The photo image of Thoreau shown above was taken at the Maxham studio in Worcester, MA in 1856. It is not a photo in the public domain and appears on this website by permission of The Thoreau Institute at Walden Woods, Concord, MA. It should not be copied or reproduced without consent.
Henry David Thoreau was born in Concord on July 12, 1817. He was the third of four children of John Thoreau and Cynthia Dunbar. Other than the first few years of his life, Thoreau spent his entire life living in Concord. He said of it, "I have never got over my surprise that I should have been born into the most estimable place in all the world, and in the very nick of time, too."
There are few men who live who achieve the greatness of this man known as Henry David Thoreau. It was not so much seen or known within the course of his life, but in the words that survived him and that have been read and reflected upon by so many. That is because there is within each of his observations of the world the purest truth and it is a truth that stems from his understanding of spirit.
This man in his life was not so well adept, that is if we judge him in the common way that humans are often judged, by their physical appearance or their material accomplishments, but what of their moral accomplishments? What of the factor of honor and integrity in their lives? What of the deepest and most important tie that binds us to our source and to each other? What of spirit? In this regard, we cannot overestimate Thoreau's value because of the strength and power of his words, because the truest of all truths will be found in the words of Thoreau.
For those who have never read Thoreau's work and who consider it best left in the hands of the academics, I encourage you to read him for when you do you will find that the heart of his message is a simple one. Do with less, want for less, because when you are in touch with your truest self you will see that you have all that you need and that all that you are is permanent and everlasting. The spirit in you does not wear down the way the body wears down. It does not lose color or diminish in strength. It stays strong and steady and when the body reaches its end the spirit casts itself back into the light from whence it came where it is renewed and reinvigorated and sets out to create again.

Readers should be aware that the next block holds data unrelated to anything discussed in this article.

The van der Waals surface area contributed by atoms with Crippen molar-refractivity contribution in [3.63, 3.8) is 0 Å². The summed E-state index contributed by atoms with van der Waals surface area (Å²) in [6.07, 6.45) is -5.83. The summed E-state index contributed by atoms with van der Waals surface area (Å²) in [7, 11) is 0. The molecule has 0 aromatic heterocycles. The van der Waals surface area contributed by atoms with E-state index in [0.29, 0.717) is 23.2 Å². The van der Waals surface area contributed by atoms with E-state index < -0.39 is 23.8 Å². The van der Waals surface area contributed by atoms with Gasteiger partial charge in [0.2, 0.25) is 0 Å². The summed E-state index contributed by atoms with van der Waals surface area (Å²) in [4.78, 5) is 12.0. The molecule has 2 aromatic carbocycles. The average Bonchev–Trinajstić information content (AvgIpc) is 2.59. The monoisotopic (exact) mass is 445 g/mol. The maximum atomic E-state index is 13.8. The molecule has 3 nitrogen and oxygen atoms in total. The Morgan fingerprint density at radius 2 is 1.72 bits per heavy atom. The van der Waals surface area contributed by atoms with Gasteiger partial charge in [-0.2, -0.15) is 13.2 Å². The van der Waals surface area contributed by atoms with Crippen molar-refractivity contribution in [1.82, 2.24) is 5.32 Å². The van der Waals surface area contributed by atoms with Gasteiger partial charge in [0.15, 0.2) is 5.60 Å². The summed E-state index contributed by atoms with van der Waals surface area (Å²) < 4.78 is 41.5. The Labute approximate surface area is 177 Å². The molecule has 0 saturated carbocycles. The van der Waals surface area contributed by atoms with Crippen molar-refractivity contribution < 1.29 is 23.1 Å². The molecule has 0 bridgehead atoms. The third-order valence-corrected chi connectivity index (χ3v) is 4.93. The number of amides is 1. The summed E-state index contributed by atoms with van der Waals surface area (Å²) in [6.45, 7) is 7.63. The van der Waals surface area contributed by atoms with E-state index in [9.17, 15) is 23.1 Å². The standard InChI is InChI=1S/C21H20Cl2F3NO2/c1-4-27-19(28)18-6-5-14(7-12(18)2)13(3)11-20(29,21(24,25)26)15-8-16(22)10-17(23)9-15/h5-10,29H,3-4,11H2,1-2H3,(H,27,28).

Henry David Thoreau attended Harvard College in Cambridge from 1833-1837. While there he read the essay Ralph Waldo Emerson called, Nature. It was an essay that described a philosophy called transcendentalism and to Thoreau it was an articulation of his own knowledge and experience. It was through the purity and truth in nature that Thoreau had first felt the stirrings of his own soul.
After returning to Concord in 1837, Thoreau met Emerson for the first time and that meeting between Emerson, who was a sage at 34 and Thoreau, who was then only 20, marked the beginning of an extraordinary association. It was Emerson who recommended Thoreau keep a journal; it was Emerson who encouraged Thoreau to write and who helped to get his early essays and poems placed in the publication called The Dial; and it was Emerson who gave Thoreau permission to build a cabin on a piece of land that he owned at Walden Pond.
Thoreau's masterpiece, Walden or Life in the Woods, was published in 1854, and was enough to establish him as a writer during his lifetime. In the last few years of his life he was frequently visited by those who had read Walden and wished to know the author. In addition to Walden, and his extensive journals that are felt by some to be his greatest accomplishment, Thoreau wrote other books, poems and essays and delivered lectures on the issues of his day. His best known essay, Civil Disobedience, was inspired by a dispute over taxes that led to a night in the Concord jail. He also wrote essays and spoke out powerfully for the abolition of slavery and against the government that supported it; he spoke out for the rights of the individual over the demands of any government because he felt the only laws that should govern any man were the divine laws; and he spoke of the ability of man to intuit his own right actions through his conscience, which is a direct connection to the divine.
Thoreau passed into spirit on May 6, 1862, another victim of tuberculosis, or what was called consumption, the disease that had taken the lives of so many in the 19th century, and yet two centuries later, his words, his wisdom and his spirit endure.
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